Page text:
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Ravenna ponders sewer rate increase

By Jennifer L. SmithRecord-Courier staff writer Published: July 4, 1998 12:00 AM

The extra money is needed to help repay the city's loan for an estimated $7 million expansion and improvement of the Ravenna wastewater treatment plant. The project will double the plant's capacity and improve water quality, officials say.

Ravenna City Council will hold a public work session before voting on the proposed sewer rate increase at city council's August meeting, said Clerk of Council Kathy Halay.

"The wastewater treatment plant is currently at or above capacity, which is causing problems with hydraulic overloading and EPA violations," Ravenna Utilities Director Carl Ganocy said. "The plant expansion will allow for future expansion in the city, both industrial, commercial and residential. It should eliminate the overloading and EPA violations, which affect water quality."

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Ganocy said poor water quality in the receiving stream could cause problems for the stream's inhabitants.

The base sewer rate must increase 30 percent and the tap-in fee for new customers must increase 456 percent to cover the expansion and future operating costs, according to the study.

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"Current sewer rates are insufficient to cover existing costs," the study reported. "Without the expansion and improvements project, an increase of approximately 5 to 8 percent would be required just to cover existing operating and maintenance costs."

At its last meeting, the Ravenna Finance Committee selected a one-step, 30 percent increase in the year 2000 that will raise the sewer rate $4.84 per month, based on an average monthly usage of 700 cubic feet per household.

The alternative presented in the study was a two-step increase, which would raise the average monthly bill $5.18 after an 18 percent increase in 2000 and a 12 percent increase in 2001.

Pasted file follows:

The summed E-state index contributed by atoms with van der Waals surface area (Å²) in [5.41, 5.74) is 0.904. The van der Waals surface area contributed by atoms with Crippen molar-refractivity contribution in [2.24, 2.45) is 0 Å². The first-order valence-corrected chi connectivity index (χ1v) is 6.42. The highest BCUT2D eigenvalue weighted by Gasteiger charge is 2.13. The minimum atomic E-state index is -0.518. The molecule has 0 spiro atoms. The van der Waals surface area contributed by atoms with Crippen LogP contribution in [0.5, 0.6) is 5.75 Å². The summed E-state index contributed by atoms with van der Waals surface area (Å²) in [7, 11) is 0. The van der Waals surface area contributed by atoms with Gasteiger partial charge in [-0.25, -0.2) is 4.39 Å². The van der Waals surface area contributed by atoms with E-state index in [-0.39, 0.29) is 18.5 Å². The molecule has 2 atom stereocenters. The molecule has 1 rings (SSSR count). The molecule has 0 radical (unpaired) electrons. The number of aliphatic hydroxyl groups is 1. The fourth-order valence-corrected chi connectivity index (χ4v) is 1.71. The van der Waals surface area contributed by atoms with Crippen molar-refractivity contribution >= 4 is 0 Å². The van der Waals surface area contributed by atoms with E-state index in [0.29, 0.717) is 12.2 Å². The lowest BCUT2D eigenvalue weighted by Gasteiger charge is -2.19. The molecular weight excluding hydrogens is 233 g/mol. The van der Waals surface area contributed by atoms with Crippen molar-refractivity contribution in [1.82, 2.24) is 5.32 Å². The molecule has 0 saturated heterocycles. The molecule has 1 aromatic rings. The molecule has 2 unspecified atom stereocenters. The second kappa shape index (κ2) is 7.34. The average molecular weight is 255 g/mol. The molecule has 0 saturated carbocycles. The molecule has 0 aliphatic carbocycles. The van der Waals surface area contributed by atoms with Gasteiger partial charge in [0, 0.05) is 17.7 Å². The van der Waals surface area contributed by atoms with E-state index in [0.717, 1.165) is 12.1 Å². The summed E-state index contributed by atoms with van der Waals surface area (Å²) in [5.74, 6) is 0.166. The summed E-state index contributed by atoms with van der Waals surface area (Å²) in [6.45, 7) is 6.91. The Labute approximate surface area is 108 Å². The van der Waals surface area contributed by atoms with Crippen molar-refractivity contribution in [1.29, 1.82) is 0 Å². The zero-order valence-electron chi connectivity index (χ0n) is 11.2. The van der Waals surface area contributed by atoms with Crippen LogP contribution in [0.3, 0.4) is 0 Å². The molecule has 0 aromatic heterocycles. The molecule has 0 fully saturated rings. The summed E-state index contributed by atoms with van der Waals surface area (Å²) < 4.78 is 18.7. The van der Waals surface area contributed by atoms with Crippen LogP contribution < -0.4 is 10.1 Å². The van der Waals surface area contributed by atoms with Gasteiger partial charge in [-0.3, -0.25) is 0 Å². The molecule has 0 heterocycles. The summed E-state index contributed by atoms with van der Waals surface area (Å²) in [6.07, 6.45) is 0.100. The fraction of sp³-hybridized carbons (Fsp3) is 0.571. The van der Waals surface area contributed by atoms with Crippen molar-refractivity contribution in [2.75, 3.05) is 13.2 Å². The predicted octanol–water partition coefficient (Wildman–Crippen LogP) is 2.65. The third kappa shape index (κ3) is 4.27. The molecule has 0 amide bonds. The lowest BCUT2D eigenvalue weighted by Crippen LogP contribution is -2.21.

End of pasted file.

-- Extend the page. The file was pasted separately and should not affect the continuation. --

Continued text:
Both options increase the tap-in fee for new single-family residential customers from $270 to $1,500, which will be effective in 1999.

Commercial, industrial and multi-family users will also increase by 456 percent.

Tap-in fees will increase by the largest percentage because the growth in the service area is the reason for the plant expansion, Ganocy said.

"The wastewater treatment plant is being expanded to account for growth in the service area," the study reported. "Increasing the tap-in fee puts a financial burden on the new user contributing to this growth and decreases the burden on the current user."

Statistics from the Ohio Environmental Protection Agency and Portage County Water Resources show that present Ravenna sewer rates are average in comparison to surrounding wastewater treatment plants.

Ravenna placed eighth out of 15 surveyed plants with sewer rates of $428 per year, based on consumption of 1,037 cubic feet per month.

Avon Lake was the least expensive with annual fees of $152, and Hiram ranked the most expensive at $907 per year.

After the rate increase, Ravenna will surpass Kent, Elyria, North Olmsted and Painesville, which have annual sewer rates ranging from $382 to $459.

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